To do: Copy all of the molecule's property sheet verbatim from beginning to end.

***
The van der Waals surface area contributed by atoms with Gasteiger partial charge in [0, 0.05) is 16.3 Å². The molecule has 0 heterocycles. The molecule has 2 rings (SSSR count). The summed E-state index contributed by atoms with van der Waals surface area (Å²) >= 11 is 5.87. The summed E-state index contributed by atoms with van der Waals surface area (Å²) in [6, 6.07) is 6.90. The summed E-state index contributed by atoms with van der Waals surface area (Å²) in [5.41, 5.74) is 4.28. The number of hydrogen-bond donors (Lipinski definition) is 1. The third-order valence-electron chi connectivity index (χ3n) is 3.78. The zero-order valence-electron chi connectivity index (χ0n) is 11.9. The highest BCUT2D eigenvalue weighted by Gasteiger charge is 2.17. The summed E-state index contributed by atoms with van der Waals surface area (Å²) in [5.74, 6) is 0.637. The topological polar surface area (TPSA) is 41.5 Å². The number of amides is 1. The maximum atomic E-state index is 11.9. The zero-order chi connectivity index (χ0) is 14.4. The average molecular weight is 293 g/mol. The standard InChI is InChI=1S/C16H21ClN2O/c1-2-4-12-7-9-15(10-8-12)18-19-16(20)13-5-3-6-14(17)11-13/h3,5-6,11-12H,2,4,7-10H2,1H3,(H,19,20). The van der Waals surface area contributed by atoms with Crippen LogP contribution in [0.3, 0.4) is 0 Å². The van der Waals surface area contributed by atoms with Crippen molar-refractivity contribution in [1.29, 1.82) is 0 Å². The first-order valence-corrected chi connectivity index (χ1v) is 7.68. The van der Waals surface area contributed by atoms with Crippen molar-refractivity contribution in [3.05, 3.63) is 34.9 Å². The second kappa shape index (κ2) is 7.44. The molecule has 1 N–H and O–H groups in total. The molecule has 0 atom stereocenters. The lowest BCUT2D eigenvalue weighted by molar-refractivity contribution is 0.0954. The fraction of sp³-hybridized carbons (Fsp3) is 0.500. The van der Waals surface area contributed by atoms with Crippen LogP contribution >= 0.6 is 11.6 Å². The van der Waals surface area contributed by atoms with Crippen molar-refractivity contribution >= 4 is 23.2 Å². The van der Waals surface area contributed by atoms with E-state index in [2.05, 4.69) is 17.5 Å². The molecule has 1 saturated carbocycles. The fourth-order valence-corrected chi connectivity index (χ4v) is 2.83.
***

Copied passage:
The van der Waals surface area contributed by atoms with Gasteiger partial charge in [0, 0.05) is 16.3 Å². The molecule has 0 heterocycles. The molecule has 2 rings (SSSR count). The summed E-state index contributed by atoms with van der Waals surface area (Å²) >= 11 is 5.87. The summed E-state index contributed by atoms with van der Waals surface area (Å²) in [6, 6.07) is 6.90. The summed E-state index contributed by atoms with van der Waals surface area (Å²) in [5.41, 5.74) is 4.28. The number of hydrogen-bond donors (Lipinski definition) is 1. The third-order valence-electron chi connectivity index (χ3n) is 3.78. The zero-order valence-electron chi connectivity index (χ0n) is 11.9. The highest BCUT2D eigenvalue weighted by Gasteiger charge is 2.17. The summed E-state index contributed by atoms with van der Waals surface area (Å²) in [5.74, 6) is 0.637. The topological polar surface area (TPSA) is 41.5 Å². The number of amides is 1. The maximum atomic E-state index is 11.9. The zero-order chi connectivity index (χ0) is 14.4. The average molecular weight is 293 g/mol. The standard InChI is InChI=1S/C16H21ClN2O/c1-2-4-12-7-9-15(10-8-12)18-19-16(20)13-5-3-6-14(17)11-13/h3,5-6,11-12H,2,4,7-10H2,1H3,(H,19,20). The van der Waals surface area contributed by atoms with Crippen LogP contribution in [0.3, 0.4) is 0 Å². The van der Waals surface area contributed by atoms with Crippen molar-refractivity contribution in [1.29, 1.82) is 0 Å². The first-order valence-corrected chi connectivity index (χ1v) is 7.68. The van der Waals surface area contributed by atoms with Crippen molar-refractivity contribution in [3.05, 3.63) is 34.9 Å². The second kappa shape index (κ2) is 7.44. The molecule has 1 N–H and O–H groups in total. The molecule has 0 atom stereocenters. The lowest BCUT2D eigenvalue weighted by molar-refractivity contribution is 0.0954. The fraction of sp³-hybridized carbons (Fsp3) is 0.500. The van der Waals surface area contributed by atoms with Crippen LogP contribution >= 0.6 is 11.6 Å². The van der Waals surface area contributed by atoms with Crippen molar-refractivity contribution >= 4 is 23.2 Å². The van der Waals surface area contributed by atoms with E-state index in [2.05, 4.69) is 17.5 Å². The molecule has 1 saturated carbocycles. The fourth-order valence-corrected chi connectivity index (χ4v) is 2.83.